Millepied is at his most successful in the group numbers, and the increasing gentle bawdiness of the dances reflects the amount of spirits being consumed. There’s even a rambunctious but impressive tap-dance for Roger Van der Poel’s (adult) Fritz. Hardly traditional, but the music is surprisingly fitting and Van der Poel is a wonderful tapper.
At the conclusion of the party, with the children asleep, we are treated to a touching, and extended pas de deux for Clara’s parents, who also return in pajama for another pas de deux in the snow scene. The pas de deux is a welcome use of the glorious music, so often relegated as background to scene-changes.
Here Millepied has, for the most part, created choreography that fits the ballet, the music and the dancers. As the parents, Celine Cassone and Bruno Roy are physically and temperamentally well matched, with a quiet, flowing tension that benefited from totally flawless partnering.
Millepied's choreography is at its best when he lets the dancers slow down for a second, as in a repeated sequence where Cassone rises up on one foot (she's in soft slippers), the other leg extended out just higher than the floor, arms stretched up, and is balanced by Roy in a slight lean. She hangs there for a moment longer than seems possible, and then he lets her gently, but without losing the tension, swoop back into his arms (reminiscent of the second act pas de deux finale in Balanchine's “A Midsummer Night's Dream”). Also striking is Millepied’s frequent use of slides, Cassone parting the carpeting of snowflakes as the Roy pulls her quickly across the stage and up into a standing position.
Paul Cox’s imagery is at its most magical when it is called upon to create the vision of the growing Christmas tree -- an effect impossible in reality due to the low roof of the theatre. At his table and on the curtain screen, Drosselmeyer draws a tiny triangle, and without lifting the pen, continues to draw larger and larger concentric triangles. The speed and swooping of the line reflects the crescendos of the music, and not only does the animated image mimic the shape of an enlarging tree, but the concentric triangles create an almost three-dimensional gateway.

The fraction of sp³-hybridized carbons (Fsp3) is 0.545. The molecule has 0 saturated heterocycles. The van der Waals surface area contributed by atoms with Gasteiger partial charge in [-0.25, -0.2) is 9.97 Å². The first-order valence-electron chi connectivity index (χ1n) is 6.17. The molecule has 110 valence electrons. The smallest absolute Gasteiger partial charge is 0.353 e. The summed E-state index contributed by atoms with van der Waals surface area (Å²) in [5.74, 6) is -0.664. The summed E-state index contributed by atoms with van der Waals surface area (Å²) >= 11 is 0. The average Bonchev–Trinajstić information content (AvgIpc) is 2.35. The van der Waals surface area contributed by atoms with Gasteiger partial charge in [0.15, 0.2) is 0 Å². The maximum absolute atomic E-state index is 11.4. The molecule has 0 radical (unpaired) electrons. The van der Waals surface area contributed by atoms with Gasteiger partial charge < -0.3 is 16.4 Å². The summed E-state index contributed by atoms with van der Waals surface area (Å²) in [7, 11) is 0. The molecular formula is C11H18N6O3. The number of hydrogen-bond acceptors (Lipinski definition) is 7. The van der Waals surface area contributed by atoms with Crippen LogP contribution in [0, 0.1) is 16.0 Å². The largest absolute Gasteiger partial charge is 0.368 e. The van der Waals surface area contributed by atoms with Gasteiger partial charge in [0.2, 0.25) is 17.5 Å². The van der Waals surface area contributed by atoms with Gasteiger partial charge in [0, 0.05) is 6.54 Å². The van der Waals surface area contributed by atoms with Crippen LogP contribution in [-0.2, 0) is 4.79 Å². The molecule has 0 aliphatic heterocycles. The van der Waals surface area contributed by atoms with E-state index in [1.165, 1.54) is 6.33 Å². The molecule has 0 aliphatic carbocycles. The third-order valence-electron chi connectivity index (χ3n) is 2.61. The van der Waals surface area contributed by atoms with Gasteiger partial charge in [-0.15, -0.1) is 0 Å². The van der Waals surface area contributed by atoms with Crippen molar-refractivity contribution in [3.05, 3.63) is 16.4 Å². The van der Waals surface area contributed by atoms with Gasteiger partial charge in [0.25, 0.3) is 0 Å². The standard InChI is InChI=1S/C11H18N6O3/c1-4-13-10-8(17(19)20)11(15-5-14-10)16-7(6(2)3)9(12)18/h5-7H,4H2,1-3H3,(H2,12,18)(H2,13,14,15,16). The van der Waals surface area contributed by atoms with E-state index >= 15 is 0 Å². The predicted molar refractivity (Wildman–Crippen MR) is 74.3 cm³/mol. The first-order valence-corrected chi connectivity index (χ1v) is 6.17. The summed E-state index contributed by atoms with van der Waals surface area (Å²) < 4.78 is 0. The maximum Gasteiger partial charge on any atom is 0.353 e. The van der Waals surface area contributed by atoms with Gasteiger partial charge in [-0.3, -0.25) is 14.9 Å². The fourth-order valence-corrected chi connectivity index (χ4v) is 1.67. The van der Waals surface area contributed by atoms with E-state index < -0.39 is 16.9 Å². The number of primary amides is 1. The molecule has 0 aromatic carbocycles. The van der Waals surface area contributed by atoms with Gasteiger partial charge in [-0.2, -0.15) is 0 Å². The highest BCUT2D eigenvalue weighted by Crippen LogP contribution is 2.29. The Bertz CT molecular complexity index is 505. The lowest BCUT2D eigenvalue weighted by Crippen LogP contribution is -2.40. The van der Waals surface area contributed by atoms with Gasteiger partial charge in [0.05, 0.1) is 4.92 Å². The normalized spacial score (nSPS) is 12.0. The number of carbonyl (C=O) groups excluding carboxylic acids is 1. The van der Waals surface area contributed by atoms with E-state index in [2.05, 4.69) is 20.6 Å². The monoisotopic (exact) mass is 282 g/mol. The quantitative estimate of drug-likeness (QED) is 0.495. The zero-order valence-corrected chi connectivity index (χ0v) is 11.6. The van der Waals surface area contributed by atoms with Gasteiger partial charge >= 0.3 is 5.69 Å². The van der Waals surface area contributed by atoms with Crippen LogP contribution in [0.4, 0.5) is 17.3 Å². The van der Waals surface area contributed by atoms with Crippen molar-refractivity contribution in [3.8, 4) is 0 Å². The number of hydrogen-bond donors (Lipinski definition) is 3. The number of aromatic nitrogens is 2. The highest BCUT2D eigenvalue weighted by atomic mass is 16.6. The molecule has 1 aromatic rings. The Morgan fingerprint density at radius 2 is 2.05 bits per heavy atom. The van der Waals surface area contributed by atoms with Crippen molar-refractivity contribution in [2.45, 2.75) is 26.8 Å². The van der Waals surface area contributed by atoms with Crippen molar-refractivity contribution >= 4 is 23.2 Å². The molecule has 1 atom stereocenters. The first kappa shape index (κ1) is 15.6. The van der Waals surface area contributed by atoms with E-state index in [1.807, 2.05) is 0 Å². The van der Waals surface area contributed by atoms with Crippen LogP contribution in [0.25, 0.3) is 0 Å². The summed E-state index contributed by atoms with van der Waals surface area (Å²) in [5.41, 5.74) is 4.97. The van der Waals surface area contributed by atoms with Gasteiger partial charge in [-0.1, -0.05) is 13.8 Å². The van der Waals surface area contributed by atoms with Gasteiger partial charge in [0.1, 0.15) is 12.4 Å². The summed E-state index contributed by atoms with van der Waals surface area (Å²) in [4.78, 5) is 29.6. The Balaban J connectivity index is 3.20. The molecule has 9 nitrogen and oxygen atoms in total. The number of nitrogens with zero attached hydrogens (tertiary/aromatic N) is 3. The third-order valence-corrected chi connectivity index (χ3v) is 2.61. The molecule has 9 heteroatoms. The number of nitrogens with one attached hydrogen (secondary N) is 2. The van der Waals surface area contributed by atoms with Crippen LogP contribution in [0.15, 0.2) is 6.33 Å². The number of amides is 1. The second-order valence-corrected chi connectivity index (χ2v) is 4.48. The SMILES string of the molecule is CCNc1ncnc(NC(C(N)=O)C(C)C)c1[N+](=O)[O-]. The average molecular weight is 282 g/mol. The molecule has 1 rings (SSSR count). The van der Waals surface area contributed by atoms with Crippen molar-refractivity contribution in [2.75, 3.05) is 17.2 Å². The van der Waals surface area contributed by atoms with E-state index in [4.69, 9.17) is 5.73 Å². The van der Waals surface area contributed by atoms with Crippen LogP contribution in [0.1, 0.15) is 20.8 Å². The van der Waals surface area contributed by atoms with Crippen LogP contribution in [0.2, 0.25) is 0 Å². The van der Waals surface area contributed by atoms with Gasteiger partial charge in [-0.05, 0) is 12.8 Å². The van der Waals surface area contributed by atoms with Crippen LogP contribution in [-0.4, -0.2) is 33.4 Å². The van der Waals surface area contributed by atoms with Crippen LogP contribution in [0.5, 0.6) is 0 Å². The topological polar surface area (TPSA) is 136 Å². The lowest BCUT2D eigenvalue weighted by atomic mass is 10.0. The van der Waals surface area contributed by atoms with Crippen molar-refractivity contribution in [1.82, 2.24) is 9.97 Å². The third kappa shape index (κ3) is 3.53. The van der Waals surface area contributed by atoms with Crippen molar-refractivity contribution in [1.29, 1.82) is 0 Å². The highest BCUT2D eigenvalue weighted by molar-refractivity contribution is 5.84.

At the crescendo, the curtain rises to reveal the house in giant size, the setting for a satisfying battle between rotund mice and female solider, led by their Froggy Nutcracker Prince. The one weak link was that there was no clear transformation of the Nutcracker from toy to living doll. This change is part of the ballet’s magic and here somewhat lost in the chaos.
By far, the finest choreography of the ballet is that of the dance of the snowflakes. Though the falling snow effect is somewhat muted by the all-white scenery and floor, Millepied's snowflakes are something very special. The opening patterns, with one snowflake then another, might be reminiscent of Balanchine, but the remainder is pure Millepied.
There are 16 snowflakes, eight men and eight women, all in white tights, skirts and tops. The long skirts pick up every movement, giving the dance a softness and feeling of eternal motion, for even when the dancers do momentarily stop the skirts don't have time to settle before the next step.